Based on our experience, we believe that potential surgical intervention in an only-hearing ear may be a viable indication for cochlear implantation in the deaf ear for patients with SSD. Future studies may be useful in assessing the prevalence of this surgical indication for cochlear implantation in SSD patients.


(1.) Baguley DM, Bird J, Humphriss RL, Prevost AT. The evidence base for the application of contralateral bone anchored hearing aids in acquired unilateral sensorineural hearing loss in adults. Clin Otolaryngol 2006;31(1):6-14.

(2.) Arnoldner C, Lin VY. Expanded selection criteria in adult cochlear implantation. Cochlear Implants Int 2013;14(Suppl 4):10-13.

(3.) Vermeire K, Van de Heyning P. Binaural hearing after cochlear implantation in subjects with unilateral sensorineural deafness and tinnitus. Audiol Neurootol 2009;14(3):163-71.

(4.) Arndt S, Aschendorff A, Laszig R, et al. Comparison of pseudobinaural hearing to real binaural hearing rehabilitation after cochlear implantation in patients with unilateral deafness and tinnitus. Otol Neurotol 2011;32(1):39-47.

(5.) Firszt JB, Holden LK, Reeder RM, et al. Auditory abilities after cochlear implantation in adults with unilateral deafness: A pilot study. Otol Neurotol 2012;33(8):1339-46.

(6.) Ito J, Sakakihara J. Suppression of tinnitus by cochlear implantation. Am J Otolaryngol 1994;15(2):145-8.

(7.) Mo B, Harris S, Lindbaek M. Tinnitus in cochlear implant patients-a comparison with other hearing-impaired patients. Int I Audiol 2002;41(8):527-34.

(8.) Van de Heyning P, Vermeire K, Diebl M, et al. Incapacitating unilateral tinnitus in single-sided deafness treated by cochlear implantation. Ann Otol Rhinol Laryngol 2008;117(9):645-52.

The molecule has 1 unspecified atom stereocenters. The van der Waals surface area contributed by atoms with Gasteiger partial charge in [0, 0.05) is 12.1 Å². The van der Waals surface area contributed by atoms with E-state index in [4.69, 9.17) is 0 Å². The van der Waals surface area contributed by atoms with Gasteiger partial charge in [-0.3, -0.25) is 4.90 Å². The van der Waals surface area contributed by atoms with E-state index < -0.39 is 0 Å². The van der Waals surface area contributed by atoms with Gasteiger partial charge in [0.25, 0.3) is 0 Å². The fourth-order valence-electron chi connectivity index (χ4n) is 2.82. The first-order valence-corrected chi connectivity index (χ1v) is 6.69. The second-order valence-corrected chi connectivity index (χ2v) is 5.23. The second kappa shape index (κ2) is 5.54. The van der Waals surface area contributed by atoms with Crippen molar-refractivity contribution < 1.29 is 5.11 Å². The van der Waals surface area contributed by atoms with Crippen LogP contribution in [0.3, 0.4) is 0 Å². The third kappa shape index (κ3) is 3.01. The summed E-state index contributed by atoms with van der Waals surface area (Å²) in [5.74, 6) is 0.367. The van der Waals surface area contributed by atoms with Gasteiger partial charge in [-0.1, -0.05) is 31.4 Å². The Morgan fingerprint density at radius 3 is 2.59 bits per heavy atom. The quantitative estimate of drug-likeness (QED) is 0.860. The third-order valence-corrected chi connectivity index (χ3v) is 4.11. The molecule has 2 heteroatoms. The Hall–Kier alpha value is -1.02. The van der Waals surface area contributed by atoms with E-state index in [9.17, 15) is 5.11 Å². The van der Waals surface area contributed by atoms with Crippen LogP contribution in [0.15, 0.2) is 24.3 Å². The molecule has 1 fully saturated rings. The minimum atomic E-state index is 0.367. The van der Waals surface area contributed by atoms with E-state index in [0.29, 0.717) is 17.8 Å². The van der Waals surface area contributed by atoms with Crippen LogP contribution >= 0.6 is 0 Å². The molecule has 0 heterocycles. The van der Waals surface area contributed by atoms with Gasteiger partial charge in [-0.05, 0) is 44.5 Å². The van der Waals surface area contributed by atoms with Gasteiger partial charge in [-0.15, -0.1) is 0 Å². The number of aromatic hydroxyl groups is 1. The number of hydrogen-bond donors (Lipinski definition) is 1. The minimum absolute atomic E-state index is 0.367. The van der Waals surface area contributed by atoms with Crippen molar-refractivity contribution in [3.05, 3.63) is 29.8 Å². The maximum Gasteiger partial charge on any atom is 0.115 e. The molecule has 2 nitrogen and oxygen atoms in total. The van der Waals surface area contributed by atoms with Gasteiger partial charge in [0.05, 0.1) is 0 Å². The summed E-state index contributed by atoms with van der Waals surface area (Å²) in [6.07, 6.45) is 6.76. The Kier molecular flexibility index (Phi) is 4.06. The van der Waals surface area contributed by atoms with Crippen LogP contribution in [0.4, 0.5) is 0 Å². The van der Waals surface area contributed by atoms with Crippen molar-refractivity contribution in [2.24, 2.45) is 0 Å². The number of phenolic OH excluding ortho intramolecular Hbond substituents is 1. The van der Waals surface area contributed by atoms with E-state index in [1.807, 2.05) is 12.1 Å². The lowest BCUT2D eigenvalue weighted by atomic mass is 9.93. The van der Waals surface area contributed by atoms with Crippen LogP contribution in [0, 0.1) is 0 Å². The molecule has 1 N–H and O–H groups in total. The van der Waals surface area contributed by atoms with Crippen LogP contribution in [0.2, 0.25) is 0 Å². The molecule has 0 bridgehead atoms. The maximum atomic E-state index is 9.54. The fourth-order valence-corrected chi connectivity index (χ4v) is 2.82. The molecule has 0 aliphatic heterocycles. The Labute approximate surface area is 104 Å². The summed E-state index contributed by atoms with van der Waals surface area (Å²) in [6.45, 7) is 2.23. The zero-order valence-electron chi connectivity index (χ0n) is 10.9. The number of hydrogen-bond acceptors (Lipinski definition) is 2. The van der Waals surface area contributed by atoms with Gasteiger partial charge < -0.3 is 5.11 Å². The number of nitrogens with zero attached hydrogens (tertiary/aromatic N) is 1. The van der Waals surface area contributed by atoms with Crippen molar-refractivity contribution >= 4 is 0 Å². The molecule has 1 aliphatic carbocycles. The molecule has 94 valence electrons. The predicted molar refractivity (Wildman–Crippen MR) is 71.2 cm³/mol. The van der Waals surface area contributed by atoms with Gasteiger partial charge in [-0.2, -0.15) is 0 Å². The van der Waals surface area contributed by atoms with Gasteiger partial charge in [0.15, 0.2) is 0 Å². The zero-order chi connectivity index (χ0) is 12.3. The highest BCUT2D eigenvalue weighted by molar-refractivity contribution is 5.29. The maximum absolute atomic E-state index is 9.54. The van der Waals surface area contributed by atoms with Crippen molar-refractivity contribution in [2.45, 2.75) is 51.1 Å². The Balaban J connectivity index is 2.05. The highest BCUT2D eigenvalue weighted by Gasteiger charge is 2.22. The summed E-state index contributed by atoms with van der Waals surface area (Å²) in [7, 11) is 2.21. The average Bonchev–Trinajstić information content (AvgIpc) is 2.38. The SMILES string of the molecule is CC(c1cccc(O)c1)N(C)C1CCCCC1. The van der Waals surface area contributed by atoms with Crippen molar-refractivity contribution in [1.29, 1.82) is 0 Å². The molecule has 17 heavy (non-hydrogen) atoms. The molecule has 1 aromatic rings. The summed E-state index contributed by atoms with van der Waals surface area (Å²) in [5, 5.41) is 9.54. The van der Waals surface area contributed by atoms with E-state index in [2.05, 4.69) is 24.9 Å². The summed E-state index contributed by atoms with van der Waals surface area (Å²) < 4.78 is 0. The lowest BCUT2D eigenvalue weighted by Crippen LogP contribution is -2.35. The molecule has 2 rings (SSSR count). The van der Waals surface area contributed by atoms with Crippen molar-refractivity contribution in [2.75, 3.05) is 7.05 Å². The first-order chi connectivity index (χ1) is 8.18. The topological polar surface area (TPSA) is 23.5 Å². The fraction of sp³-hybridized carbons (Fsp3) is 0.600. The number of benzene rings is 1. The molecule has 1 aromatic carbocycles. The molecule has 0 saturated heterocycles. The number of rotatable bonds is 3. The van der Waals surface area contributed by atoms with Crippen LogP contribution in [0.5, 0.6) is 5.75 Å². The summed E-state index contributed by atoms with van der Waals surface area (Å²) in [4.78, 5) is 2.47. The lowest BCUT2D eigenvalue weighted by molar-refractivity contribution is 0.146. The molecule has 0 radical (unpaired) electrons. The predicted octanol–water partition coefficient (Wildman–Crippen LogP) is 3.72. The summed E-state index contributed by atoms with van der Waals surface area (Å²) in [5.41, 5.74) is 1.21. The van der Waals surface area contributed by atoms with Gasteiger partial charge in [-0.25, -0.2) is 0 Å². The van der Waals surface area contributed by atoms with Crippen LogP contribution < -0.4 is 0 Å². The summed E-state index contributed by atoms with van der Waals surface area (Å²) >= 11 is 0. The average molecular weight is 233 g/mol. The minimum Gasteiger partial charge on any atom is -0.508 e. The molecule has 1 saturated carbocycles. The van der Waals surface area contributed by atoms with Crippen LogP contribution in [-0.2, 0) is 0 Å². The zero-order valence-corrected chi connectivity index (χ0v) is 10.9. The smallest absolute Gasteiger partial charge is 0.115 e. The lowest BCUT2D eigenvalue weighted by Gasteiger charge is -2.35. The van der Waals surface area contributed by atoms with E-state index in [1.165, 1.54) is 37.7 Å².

(9.) Hassepass F, Schild C, Aschendorff A, et al. Clinical outcome after cochlear implantation in patients with unilateral hearing loss due to labyrinthitis ossificans. Otol Neurotol 2013;34(7):1278-83.

(10.) Tavora-Vieira D, Marino R, Krishnaswamy J, et al. Cochlear implantation for unilateral deafness with and without tinnitus: A case series. Laryngoscope 2013;123(5):1251-5.

Samantha J. Mikals, MD; Gerald I. Schuchman, PhD; Joshua G.W. Bernstein, PhD; Arnaldo L. Rivera, MD

From the Department of Otolaryngology-Head and Neck Surgery (Dr. Mikals and Dr. Rivera) and the National Military Audiology and Speech Pathology Center (Dr. Schuchman and Dr. Bernstein), Walter Reed National Military Medical Center, Bethesda, Md.

Corresponding author: Samantha J. Mikals, MD, Department of Otolaryngology-Head and Neck Surgery, Walter Reed National Military Medical Center, 8901 Wisconsin Ave., Bethesda, MD 20889. Email:
Table. Summary of our patient's surgical interventions

Date         Intervention        Ear     Outcome

2003         Stapedectomy        Left    Deafness in the operated ear

2006         Osseointegrated     Left    Successful; some relief of
             hearing device              acoustic "head shadow"

Aug.2012     Cochlear            Left    Infection and displaced
             implantation (CI)           device 4 wk postoperatively

Sept. 2012   CI revision         Left    Successful; 87% AzBio
                                         sentence recognition

Apr. 2013    Stapedectomy        Right   Successful; air-bone gap
                                         reduced to [less than or
                                         equal to]15 dB 8 mo

Dec. 2013    OHD abutment        Left    Successful
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Author:Mikals, Samantha J.; Schuchman, Gerald I.; Bernstein, Joshua G.W.; Rivera, Arnaldo L.
Publication:Ear, Nose and Throat Journal
Geographic Code:1USA
Date:Mar 1, 2015